From Rudenstine’s many addresses, Faust extracted recurring phrases that she felt expressed his values—among them “mutuality in conversation and human relations,” and “engagement balanced by…wise skepticism.” In closing, Faust applied to Rudenstine words by Nelson Mandela—“A leader is like a shepherd. He stays behind the flock, letting the most nimble go ahead, whereupon the others follow, not realizing that all along they are being directed from behind”—language that Rudenstine himself had cited during the 1998 honorary-degree ceremony for Mandela.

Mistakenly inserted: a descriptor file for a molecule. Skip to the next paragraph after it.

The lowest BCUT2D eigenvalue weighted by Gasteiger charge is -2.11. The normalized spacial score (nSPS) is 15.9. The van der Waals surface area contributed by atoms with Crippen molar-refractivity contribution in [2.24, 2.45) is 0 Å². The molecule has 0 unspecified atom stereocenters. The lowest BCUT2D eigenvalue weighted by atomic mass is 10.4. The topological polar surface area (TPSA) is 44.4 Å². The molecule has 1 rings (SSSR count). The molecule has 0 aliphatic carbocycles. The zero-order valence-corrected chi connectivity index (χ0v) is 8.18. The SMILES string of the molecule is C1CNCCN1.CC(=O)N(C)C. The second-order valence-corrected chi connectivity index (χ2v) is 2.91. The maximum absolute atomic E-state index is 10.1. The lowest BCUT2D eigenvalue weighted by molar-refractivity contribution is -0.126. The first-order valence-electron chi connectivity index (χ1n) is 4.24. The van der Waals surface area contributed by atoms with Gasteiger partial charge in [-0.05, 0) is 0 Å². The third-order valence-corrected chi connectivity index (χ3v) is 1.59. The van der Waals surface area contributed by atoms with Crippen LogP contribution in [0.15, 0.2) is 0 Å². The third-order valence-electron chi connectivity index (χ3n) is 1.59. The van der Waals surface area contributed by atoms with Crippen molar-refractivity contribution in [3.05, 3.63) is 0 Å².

The Reverend Peter J. Gomes then lightened the occasion by remarking how rarely he had the chance to “say nice things about people who are still alive.” Surveying the room, on whose curatorial committee he serves, Gomes glossed the portraits of Harvard’s twentieth-century presidents: Charles William Eliot, “frowning forever over the president’s chair” when the faculty convenes for its business meetings; A. Lawrence Lowell, “frowning over everybody”; James Bryant Conant, appropriately hung “over the exit sign,” given his ceaseless commuting to Washington, D.C., during World War II; Nathan Marsh Pusey, whose name graces the ministry in Memorial Church occupied by Gomes himself; and Bok, “our former and yet-to-be president, ready to hop back into that chair,” the uncomfortable sixteenth-century seat used during installation ceremonies.